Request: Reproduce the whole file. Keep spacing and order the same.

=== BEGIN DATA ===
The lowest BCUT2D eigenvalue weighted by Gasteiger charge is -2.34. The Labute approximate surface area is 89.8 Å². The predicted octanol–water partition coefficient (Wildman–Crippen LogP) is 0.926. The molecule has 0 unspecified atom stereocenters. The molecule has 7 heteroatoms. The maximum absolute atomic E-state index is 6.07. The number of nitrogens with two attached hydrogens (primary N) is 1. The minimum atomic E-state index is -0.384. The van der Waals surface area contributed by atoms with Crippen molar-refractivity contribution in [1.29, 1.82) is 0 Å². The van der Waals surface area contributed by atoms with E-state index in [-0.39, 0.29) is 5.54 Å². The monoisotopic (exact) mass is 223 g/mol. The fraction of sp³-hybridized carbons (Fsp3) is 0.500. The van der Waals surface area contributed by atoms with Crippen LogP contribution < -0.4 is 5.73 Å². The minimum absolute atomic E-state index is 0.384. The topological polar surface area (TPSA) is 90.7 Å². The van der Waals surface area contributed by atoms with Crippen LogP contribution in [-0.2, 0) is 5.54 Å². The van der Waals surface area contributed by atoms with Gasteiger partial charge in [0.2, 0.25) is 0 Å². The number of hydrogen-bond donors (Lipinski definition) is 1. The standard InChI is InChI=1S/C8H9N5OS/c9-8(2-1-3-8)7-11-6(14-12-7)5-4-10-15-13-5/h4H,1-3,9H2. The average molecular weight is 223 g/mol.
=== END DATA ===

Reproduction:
The lowest BCUT2D eigenvalue weighted by Gasteiger charge is -2.34. The Labute approximate surface area is 89.8 Å². The predicted octanol–water partition coefficient (Wildman–Crippen LogP) is 0.926. The molecule has 0 unspecified atom stereocenters. The molecule has 7 heteroatoms. The maximum absolute atomic E-state index is 6.07. The number of nitrogens with two attached hydrogens (primary N) is 1. The minimum atomic E-state index is -0.384. The van der Waals surface area contributed by atoms with Crippen molar-refractivity contribution in [1.29, 1.82) is 0 Å². The van der Waals surface area contributed by atoms with E-state index in [-0.39, 0.29) is 5.54 Å². The monoisotopic (exact) mass is 223 g/mol. The fraction of sp³-hybridized carbons (Fsp3) is 0.500. The van der Waals surface area contributed by atoms with Crippen LogP contribution < -0.4 is 5.73 Å². The minimum absolute atomic E-state index is 0.384. The topological polar surface area (TPSA) is 90.7 Å². The van der Waals surface area contributed by atoms with Crippen LogP contribution in [-0.2, 0) is 5.54 Å². The van der Waals surface area contributed by atoms with Gasteiger partial charge in [0.2, 0.25) is 0 Å². The number of hydrogen-bond donors (Lipinski definition) is 1. The standard InChI is InChI=1S/C8H9N5OS/c9-8(2-1-3-8)7-11-6(14-12-7)5-4-10-15-13-5/h4H,1-3,9H2. The average molecular weight is 223 g/mol.